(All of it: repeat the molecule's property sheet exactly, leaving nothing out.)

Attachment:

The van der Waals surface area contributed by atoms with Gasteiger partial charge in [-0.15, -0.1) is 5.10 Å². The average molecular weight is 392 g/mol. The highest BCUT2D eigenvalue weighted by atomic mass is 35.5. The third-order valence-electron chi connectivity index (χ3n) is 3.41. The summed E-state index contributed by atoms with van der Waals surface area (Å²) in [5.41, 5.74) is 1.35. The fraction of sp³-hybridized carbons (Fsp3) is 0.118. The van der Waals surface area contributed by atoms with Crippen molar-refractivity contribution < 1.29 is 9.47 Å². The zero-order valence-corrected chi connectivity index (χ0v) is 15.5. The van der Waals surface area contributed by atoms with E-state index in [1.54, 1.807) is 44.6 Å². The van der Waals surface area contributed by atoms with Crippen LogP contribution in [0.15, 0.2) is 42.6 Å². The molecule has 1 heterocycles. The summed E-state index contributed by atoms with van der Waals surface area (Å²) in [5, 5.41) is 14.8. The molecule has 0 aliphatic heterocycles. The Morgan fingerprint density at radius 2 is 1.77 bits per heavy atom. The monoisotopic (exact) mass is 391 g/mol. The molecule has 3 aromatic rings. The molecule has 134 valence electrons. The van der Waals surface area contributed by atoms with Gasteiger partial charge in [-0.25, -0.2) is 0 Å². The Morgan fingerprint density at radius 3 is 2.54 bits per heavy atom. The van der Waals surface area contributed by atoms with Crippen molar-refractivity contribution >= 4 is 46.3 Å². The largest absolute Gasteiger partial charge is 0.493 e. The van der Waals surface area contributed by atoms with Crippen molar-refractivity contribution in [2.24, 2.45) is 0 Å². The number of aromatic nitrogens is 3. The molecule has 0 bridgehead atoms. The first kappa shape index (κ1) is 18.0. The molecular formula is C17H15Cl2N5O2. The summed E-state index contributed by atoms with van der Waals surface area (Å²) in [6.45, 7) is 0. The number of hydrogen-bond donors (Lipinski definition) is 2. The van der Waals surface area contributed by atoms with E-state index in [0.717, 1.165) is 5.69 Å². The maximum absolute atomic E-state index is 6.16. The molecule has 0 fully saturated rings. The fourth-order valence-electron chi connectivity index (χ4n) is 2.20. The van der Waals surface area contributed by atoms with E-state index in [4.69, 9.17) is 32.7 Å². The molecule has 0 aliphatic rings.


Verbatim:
The van der Waals surface area contributed by atoms with Gasteiger partial charge in [-0.15, -0.1) is 5.10 Å². The average molecular weight is 392 g/mol. The highest BCUT2D eigenvalue weighted by atomic mass is 35.5. The third-order valence-electron chi connectivity index (χ3n) is 3.41. The summed E-state index contributed by atoms with van der Waals surface area (Å²) in [5.41, 5.74) is 1.35. The fraction of sp³-hybridized carbons (Fsp3) is 0.118. The van der Waals surface area contributed by atoms with Crippen molar-refractivity contribution < 1.29 is 9.47 Å². The zero-order valence-corrected chi connectivity index (χ0v) is 15.5. The van der Waals surface area contributed by atoms with E-state index in [1.54, 1.807) is 44.6 Å². The van der Waals surface area contributed by atoms with Crippen LogP contribution in [0.15, 0.2) is 42.6 Å². The molecule has 1 heterocycles. The summed E-state index contributed by atoms with van der Waals surface area (Å²) in [5, 5.41) is 14.8. The molecule has 0 aliphatic heterocycles. The Morgan fingerprint density at radius 2 is 1.77 bits per heavy atom. The monoisotopic (exact) mass is 391 g/mol. The molecule has 3 aromatic rings. The molecule has 134 valence electrons. The van der Waals surface area contributed by atoms with Gasteiger partial charge in [-0.25, -0.2) is 0 Å². The Morgan fingerprint density at radius 3 is 2.54 bits per heavy atom. The van der Waals surface area contributed by atoms with Crippen molar-refractivity contribution >= 4 is 46.3 Å². The largest absolute Gasteiger partial charge is 0.493 e. The van der Waals surface area contributed by atoms with Crippen molar-refractivity contribution in [2.24, 2.45) is 0 Å². The number of aromatic nitrogens is 3. The molecule has 0 bridgehead atoms. The first kappa shape index (κ1) is 18.0. The molecular formula is C17H15Cl2N5O2. The summed E-state index contributed by atoms with van der Waals surface area (Å²) in [6.45, 7) is 0. The number of hydrogen-bond donors (Lipinski definition) is 2. The van der Waals surface area contributed by atoms with E-state index in [0.717, 1.165) is 5.69 Å². The maximum absolute atomic E-state index is 6.16. The molecule has 0 fully saturated rings. The fourth-order valence-electron chi connectivity index (χ4n) is 2.20. The van der Waals surface area contributed by atoms with E-state index in [4.69, 9.17) is 32.7 Å². The molecule has 0 aliphatic rings.